PS-If your blood calcium levels are low, the body will "steal' calcium from the bones FYI
    This appears to be a classical case of osteoporosis in an older woman. You could clinically correlate with asking her about her diet, and also checking thyroxine (T3-T4) to see if hormones are off. Maybee even a CBC for good measure
    sergel02 likes this.
  4. 1
    Your calcium levels need to stay in a normal range. The body is constantly using different mechanisms to keep all sorts of levels normal. Your potassium, sodium, chloride, and calcium all have to stay in a very specific range or bad things happen. One way the body keeps calcium levels normal is to leach calcium from the bone. As the blood requires this calcium to stay at a specific level, more and more is leached out of the bone...leading to osteoporosis. The easiest way to combat this to provide oral calcium to fill the levels...and the bone won't have to provide it. (And then you can get into all the prescription medications that raise calcium levels, but that's down the road). If someone is malnourished, the bone density goes down until they can properly take in oral calcium from food. No matter what, your blood levels are going to try to keep your calcium level in a specific range, even if the rest of your body suffers.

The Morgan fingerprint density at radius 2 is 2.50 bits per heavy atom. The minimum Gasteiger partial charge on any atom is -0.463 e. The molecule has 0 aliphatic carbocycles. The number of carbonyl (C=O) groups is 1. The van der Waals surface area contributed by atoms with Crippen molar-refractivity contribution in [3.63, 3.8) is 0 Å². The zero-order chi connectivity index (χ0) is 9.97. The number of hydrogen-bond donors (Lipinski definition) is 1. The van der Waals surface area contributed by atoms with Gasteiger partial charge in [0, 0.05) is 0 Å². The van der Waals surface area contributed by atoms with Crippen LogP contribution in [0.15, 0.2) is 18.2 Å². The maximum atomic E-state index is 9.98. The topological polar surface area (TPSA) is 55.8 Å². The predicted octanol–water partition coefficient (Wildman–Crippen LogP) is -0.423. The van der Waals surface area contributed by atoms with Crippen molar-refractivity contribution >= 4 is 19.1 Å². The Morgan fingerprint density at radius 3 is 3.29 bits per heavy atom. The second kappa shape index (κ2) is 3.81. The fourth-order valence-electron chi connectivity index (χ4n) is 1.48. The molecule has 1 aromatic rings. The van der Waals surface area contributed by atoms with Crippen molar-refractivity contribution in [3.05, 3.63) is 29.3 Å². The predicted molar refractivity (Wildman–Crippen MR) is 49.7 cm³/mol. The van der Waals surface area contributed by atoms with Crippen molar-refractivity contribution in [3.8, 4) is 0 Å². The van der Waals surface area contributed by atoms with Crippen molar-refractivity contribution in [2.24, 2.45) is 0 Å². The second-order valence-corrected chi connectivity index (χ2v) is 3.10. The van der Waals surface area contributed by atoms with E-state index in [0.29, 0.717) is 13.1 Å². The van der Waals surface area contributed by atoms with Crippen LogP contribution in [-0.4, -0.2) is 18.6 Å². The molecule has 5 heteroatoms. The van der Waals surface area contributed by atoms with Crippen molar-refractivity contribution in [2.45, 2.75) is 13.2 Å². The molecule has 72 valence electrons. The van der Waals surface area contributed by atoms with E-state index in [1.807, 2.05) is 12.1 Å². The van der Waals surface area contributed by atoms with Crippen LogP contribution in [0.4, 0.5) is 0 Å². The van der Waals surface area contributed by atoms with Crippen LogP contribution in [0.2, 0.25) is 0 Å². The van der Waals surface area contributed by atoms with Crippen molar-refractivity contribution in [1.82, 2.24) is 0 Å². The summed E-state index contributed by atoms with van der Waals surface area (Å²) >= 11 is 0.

Another thing they can do is take oral Vitamin D. When you take vitamin D, it causes the gut to absorb more calcium, instead of it passing through. Most women who have to take calcium pills usually have to take vitamin D as well. If not, calcium is not absorbed as well as it can.